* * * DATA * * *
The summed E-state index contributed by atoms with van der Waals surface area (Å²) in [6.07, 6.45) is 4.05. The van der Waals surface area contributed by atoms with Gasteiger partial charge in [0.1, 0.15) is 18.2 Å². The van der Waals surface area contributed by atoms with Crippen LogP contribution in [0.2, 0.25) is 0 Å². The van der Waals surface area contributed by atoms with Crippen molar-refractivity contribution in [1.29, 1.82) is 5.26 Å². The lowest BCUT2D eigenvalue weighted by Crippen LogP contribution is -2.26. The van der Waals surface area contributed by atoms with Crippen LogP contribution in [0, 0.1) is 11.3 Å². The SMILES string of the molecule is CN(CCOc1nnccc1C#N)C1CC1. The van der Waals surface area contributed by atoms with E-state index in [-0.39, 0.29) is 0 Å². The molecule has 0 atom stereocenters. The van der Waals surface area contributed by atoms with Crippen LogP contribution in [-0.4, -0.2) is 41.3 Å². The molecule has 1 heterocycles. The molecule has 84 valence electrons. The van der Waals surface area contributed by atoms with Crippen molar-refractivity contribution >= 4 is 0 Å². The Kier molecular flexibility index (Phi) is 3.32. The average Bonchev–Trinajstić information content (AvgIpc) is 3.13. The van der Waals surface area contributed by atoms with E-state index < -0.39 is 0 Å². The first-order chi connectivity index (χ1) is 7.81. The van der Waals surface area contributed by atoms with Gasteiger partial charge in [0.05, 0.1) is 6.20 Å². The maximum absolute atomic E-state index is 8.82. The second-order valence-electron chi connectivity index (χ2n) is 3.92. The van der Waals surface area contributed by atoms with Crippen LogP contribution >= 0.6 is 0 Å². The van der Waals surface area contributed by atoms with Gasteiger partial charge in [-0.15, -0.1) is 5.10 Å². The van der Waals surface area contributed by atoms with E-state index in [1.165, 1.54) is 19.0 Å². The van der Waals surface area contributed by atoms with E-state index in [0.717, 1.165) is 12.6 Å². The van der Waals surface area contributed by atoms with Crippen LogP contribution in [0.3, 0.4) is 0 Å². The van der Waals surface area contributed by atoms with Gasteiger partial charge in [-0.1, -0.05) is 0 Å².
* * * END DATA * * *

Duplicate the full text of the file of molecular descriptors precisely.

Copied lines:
The summed E-state index contributed by atoms with van der Waals surface area (Å²) in [6.07, 6.45) is 4.05. The van der Waals surface area contributed by atoms with Gasteiger partial charge in [0.1, 0.15) is 18.2 Å². The van der Waals surface area contributed by atoms with Crippen LogP contribution in [0.2, 0.25) is 0 Å². The van der Waals surface area contributed by atoms with Crippen molar-refractivity contribution in [1.29, 1.82) is 5.26 Å². The lowest BCUT2D eigenvalue weighted by Crippen LogP contribution is -2.26. The van der Waals surface area contributed by atoms with Crippen LogP contribution in [0, 0.1) is 11.3 Å². The SMILES string of the molecule is CN(CCOc1nnccc1C#N)C1CC1. The van der Waals surface area contributed by atoms with E-state index in [-0.39, 0.29) is 0 Å². The molecule has 0 atom stereocenters. The van der Waals surface area contributed by atoms with Crippen LogP contribution in [-0.4, -0.2) is 41.3 Å². The molecule has 1 heterocycles. The molecule has 84 valence electrons. The van der Waals surface area contributed by atoms with Crippen molar-refractivity contribution >= 4 is 0 Å². The Kier molecular flexibility index (Phi) is 3.32. The average Bonchev–Trinajstić information content (AvgIpc) is 3.13. The van der Waals surface area contributed by atoms with E-state index < -0.39 is 0 Å². The first-order chi connectivity index (χ1) is 7.81. The van der Waals surface area contributed by atoms with Gasteiger partial charge in [0.05, 0.1) is 6.20 Å². The maximum absolute atomic E-state index is 8.82. The second-order valence-electron chi connectivity index (χ2n) is 3.92. The van der Waals surface area contributed by atoms with Crippen LogP contribution >= 0.6 is 0 Å². The van der Waals surface area contributed by atoms with Gasteiger partial charge in [-0.15, -0.1) is 5.10 Å². The van der Waals surface area contributed by atoms with E-state index in [1.165, 1.54) is 19.0 Å². The van der Waals surface area contributed by atoms with E-state index in [0.717, 1.165) is 12.6 Å². The van der Waals surface area contributed by atoms with Crippen LogP contribution in [0.3, 0.4) is 0 Å². The van der Waals surface area contributed by atoms with Gasteiger partial charge in [-0.1, -0.05) is 0 Å².